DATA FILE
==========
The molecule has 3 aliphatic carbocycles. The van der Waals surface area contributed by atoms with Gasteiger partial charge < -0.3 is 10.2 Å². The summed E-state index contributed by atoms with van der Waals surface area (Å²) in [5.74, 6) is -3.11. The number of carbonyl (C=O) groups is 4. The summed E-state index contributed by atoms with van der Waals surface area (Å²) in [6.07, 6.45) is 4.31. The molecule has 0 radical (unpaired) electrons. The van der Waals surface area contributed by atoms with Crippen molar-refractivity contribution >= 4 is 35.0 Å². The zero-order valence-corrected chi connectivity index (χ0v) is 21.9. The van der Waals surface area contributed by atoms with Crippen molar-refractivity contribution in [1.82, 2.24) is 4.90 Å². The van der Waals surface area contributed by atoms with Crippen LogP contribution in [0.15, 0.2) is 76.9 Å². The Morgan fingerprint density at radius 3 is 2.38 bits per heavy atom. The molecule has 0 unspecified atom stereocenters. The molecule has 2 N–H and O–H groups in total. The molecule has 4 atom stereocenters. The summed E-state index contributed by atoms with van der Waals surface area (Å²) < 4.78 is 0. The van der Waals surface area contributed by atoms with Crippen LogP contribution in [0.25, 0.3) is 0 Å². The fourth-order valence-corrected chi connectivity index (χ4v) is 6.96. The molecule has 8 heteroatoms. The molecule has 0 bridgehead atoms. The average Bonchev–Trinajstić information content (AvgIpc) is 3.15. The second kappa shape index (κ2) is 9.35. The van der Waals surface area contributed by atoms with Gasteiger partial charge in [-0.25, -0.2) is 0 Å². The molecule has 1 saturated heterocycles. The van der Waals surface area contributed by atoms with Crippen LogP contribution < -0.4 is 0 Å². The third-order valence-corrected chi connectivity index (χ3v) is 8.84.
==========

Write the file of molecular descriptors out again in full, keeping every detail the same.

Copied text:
The molecule has 3 aliphatic carbocycles. The van der Waals surface area contributed by atoms with Gasteiger partial charge < -0.3 is 10.2 Å². The summed E-state index contributed by atoms with van der Waals surface area (Å²) in [5.74, 6) is -3.11. The number of carbonyl (C=O) groups is 4. The summed E-state index contributed by atoms with van der Waals surface area (Å²) in [6.07, 6.45) is 4.31. The molecule has 0 radical (unpaired) electrons. The van der Waals surface area contributed by atoms with Crippen molar-refractivity contribution >= 4 is 35.0 Å². The zero-order valence-corrected chi connectivity index (χ0v) is 21.9. The van der Waals surface area contributed by atoms with Crippen molar-refractivity contribution in [1.82, 2.24) is 4.90 Å². The van der Waals surface area contributed by atoms with Crippen LogP contribution in [0.15, 0.2) is 76.9 Å². The Morgan fingerprint density at radius 3 is 2.38 bits per heavy atom. The molecule has 0 unspecified atom stereocenters. The molecule has 2 N–H and O–H groups in total. The molecule has 4 atom stereocenters. The summed E-state index contributed by atoms with van der Waals surface area (Å²) < 4.78 is 0. The van der Waals surface area contributed by atoms with Crippen LogP contribution in [0.25, 0.3) is 0 Å². The fourth-order valence-corrected chi connectivity index (χ4v) is 6.96. The molecule has 8 heteroatoms. The molecule has 0 bridgehead atoms. The average Bonchev–Trinajstić information content (AvgIpc) is 3.15. The second kappa shape index (κ2) is 9.35. The van der Waals surface area contributed by atoms with Gasteiger partial charge in [-0.25, -0.2) is 0 Å². The molecule has 1 saturated heterocycles. The van der Waals surface area contributed by atoms with Crippen LogP contribution < -0.4 is 0 Å². The third-order valence-corrected chi connectivity index (χ3v) is 8.84.